“We went from having people coming to us, finding us, to having to go out and pound doors and push sales,” he explains.

With each passing day, the economy Itasca competes in is more intertwined with economies in Mexico and Asia. Rather than try to battle to the lowest price point, Itasca tries to accentuate its greatest strength.

“What Itasca has evolved into is a company with intimate relationships with our customers,” says Sharrig. “Those relationships help us make custom products and come up with efficiency solutions to help companies keep their factories and jobs here in the Midwest.”

Itasca employs about 14 full-time employees, and Scharrig doubles as manager of engineering and manager of sales. Being small means Itasca’s workers see the entire picture and have their hands all over the product. The people who design and build their products are also the people who answer for it to the buyer.

“There’s no middle man between me and the customer,” Scharrig says. “We take a lot of pride in our work. It just shows there’s still a reason to get stuff made in the U.S.A.”

Dan takes it a step further.

“These machines cost companies hundreds of thousands of dollars when they go down,” my brother tells me. “So if they can buy one part from us instead of three unreliable parts cheaper somewhere else, it pays to buy from us.”

And when something does break down, Scharrig says Itasca’s size becomes an advantage.

“We do in-house machining and can turn a project around quickly to get a machine back up and running,” he says.

But companies like Itasca are usually found in industrial parks, clustered with other similar businesses or suppliers. Itasca almost seems a bit lost in its home a few steps from Chief Oshkosh museum.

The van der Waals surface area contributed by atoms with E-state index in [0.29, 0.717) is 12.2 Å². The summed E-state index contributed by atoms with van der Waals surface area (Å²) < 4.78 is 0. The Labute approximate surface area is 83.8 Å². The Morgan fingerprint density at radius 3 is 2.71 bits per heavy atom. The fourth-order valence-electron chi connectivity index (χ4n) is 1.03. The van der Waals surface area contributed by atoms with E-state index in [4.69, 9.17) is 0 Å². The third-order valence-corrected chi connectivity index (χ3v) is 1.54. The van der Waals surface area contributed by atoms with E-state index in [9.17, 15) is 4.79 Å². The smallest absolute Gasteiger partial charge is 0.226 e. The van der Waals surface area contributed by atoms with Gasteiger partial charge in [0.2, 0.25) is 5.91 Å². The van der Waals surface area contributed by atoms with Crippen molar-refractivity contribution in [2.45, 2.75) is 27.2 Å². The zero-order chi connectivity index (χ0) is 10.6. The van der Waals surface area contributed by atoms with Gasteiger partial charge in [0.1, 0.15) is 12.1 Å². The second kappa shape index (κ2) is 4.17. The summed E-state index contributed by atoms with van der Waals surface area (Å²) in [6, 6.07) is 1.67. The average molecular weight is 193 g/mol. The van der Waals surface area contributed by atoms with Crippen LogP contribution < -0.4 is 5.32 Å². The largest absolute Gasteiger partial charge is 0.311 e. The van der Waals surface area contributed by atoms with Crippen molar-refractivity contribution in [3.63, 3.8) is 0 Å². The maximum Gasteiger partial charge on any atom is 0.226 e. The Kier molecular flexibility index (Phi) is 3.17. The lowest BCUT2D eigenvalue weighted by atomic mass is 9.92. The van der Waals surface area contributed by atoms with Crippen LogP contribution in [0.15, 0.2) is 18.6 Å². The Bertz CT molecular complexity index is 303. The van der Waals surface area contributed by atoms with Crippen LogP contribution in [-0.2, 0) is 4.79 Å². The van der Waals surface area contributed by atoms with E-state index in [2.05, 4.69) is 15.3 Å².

The company was founded as the Bachi Company Research and Development Division in 1978 by Egg Harbor summer resident Bob Bachi in the 1970s. Bachi lived in a town called Itasca, IL, where he had his chief business at the time. But his inventive engineering mind was never far from work, and he wanted a place to flesh out new ideas when he was on vacation with his family. He started by working in his garage, but eventually built the factory now known as Itasca.

In 1990 he sold the Bachi Company, but retained the Egg Harbor division.

By 2003, Bachi protégé William “Bill” Weborg bought the company. It was the culmination of a long climb up the ladder for Weborg, who began working for Bachi right out of high school and made his way up from machinist, to designer, to sole owner. Weborg doubled as Assistant Chief of the Ephraim Fire Department, and tragically died at age 42 in September 2004 while responding to a fire call. In 2006 Charlie Brumder bought the company, keeping the fledgling manufacturer alive in Egg Harbor.

In an uncertain economy, when American manufacturing is moving oversees, Itasca is working to retrench itself in a small town in Egg Harbor. Scharrig said making it work long-term will depend on local education.

“The future of Itasca is going to depend on the relationship with our Door County high schools and industrial arts programs,” says Scharrig, who graduated from Sevastopol High School and went to Northeast Wisconsin Technical College in Green Bay. “It’s about us challenging the schools to provide the people for us. Since what we do is all custom-made and automation, it’s hard for us to find the workforce we need. As a result, we’re trying to work with the high schools and NWTC to develop the right curriculum.”

Searching for workers from afar isn’t a permanent solution he says.

“We want to employ the people who are from here, because those are the people that we can keep here.”

People who will help keep a proud little factory sending products all over the world from the unlikeliest of locations.